Think newly built homes are problem-free? Think again
Buying new construction seems like a great way to avoid the hassles and expenses that come with buying a home that's been around the block.
Any older house will have things that need repair or replacement. Brand-new homes are perfect and move-in ready.
This is a faulty belief that can leave you battling issues with your home for years to come.
While some new homes might turn out to be perfect, many have serious problems that occur because of oversights or shortcuts made during the construction or manufacturing process.
Often, these problems won’t reveal themselves until after you’ve moved in.
A new slab that isn’t allowed to dry means moisture can wick up through the surface and cause flooring headaches such as adhesive failures for linoleum, says Ron Smith, a wood products expert for Wagner Meters, whose products measure moisture levels in wood and concrete.
Excessive moisture can cause a wood floor to gap, crack, crown or buckle; it can also cause nailheads to pop out of walls and damage their cosmetic appearance, taping and texturing.
Moisture-related problems aren’t always merely cosmetic. Mold can be a big issue with new construction.
"Lumber sits outside for weeks, even months, getting wet from rain and humidity," says Robert Weitz, a certified microbial investigator and principal at RTK Environmental Group in Stamford, Conn. "Mold loves to grow on wood, and then that wood is used to build the new home. Before you know it, the mold colony grows and then is spread through the air in the HVAC system."
Mold can cause a number of health issues, including chronic allergies, fatigue and respiratory problems, and should be dealt with through professional mold remediation.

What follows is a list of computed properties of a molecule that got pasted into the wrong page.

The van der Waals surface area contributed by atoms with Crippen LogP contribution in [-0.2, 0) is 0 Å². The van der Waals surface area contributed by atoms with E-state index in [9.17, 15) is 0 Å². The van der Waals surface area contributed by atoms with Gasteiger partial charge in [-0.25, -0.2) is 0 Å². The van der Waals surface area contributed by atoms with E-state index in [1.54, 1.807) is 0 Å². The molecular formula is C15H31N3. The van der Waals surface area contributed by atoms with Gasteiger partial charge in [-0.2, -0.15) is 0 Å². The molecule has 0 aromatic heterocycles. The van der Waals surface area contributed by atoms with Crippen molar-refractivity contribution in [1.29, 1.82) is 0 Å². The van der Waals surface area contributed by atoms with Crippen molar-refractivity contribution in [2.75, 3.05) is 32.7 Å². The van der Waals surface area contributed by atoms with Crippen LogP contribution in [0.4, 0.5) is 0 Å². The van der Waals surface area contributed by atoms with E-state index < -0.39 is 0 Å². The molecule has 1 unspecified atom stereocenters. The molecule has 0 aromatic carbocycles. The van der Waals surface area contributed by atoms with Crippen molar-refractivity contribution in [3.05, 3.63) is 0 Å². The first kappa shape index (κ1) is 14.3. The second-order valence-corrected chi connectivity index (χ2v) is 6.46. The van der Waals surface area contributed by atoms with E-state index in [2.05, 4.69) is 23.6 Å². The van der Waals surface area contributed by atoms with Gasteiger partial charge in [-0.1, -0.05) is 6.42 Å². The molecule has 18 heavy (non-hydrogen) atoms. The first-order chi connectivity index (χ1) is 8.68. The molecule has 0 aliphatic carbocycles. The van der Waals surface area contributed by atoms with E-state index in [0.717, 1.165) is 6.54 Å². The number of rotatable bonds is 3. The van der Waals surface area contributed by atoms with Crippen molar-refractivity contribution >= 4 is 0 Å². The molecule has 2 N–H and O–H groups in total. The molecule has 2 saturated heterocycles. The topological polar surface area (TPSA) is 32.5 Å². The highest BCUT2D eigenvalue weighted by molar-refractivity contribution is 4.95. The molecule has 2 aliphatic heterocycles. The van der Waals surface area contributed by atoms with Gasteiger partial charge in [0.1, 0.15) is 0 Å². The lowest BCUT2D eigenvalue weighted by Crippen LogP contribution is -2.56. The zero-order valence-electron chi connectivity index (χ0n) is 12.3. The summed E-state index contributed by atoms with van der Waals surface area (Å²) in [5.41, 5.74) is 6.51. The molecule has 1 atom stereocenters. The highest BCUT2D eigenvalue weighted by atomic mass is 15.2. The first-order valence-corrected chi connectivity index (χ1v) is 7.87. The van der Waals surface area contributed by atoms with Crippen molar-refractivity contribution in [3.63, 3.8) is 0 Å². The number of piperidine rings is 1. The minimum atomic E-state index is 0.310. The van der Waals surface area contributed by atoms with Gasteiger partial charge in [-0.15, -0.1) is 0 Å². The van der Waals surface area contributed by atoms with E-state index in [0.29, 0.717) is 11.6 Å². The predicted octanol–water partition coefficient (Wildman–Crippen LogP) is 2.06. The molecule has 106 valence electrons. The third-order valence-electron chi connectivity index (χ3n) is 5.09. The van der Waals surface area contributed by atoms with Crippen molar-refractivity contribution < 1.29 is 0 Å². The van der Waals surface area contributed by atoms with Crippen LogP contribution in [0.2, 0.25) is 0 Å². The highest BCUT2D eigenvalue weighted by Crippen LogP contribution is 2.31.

Builder warranties are supposed to cover defects, but mold often isn’t covered, which can lead to costly litigation.
In Myrtle Springs, Texas, Kristine Tanzillo learned the hard way that new homes can have serious, hidden problems after she and her husband designed and built their dream house four years ago.
About a year after they moved in, they noticed cracks forming throughout the house. After insisting their builder hire a structural engineer to evaluate the problem, they learned the house had major foundation issues.
"At first, we thought it would be OK because we had a home warranty, which would cover the repairs," Tanzillo says. "When our builder learned about the foundation issue, he told us there never was a home warranty, even though it was stipulated in our contract."
They sued the builder, but Tanzillo says the legal process makes it difficult to force builders to pay, and even a court judgment provides no guarantees.
If the Tanzillos ever buy new construction again, they would hire an independent engineer to identify any problems during construction, retain a lawyer to oversee every piece of paperwork from the beginning and consider hiring a private investigator to investigate the builder.
Home buyers shouldn’t have to take such extreme measures to get a properly built home.
Another hidden cost of new construction is that new homes are also often missing essential items like fences, landscaping and appliances. You’ll have to pay cash for these necessities; you can’t roll the costs into your mortgage.
Even if the home does come with all the essentials, a developer’s poor choices can be costly for the homeowner.
Cassy Aoyagi, LEED-accredited professional and president of FormLA Landscape in California, urges new-home buyers to examine their landscape package.
Not only does landscaping represent a significant percentage of the home’s value, it can also represent a significant ongoing expense -- or savings -- on water and energy bills. For example, she says, installing a traditional lawn with overhead irrigation, as opposed to a native grass lawn with drip irrigation, can cost homeowners thousands.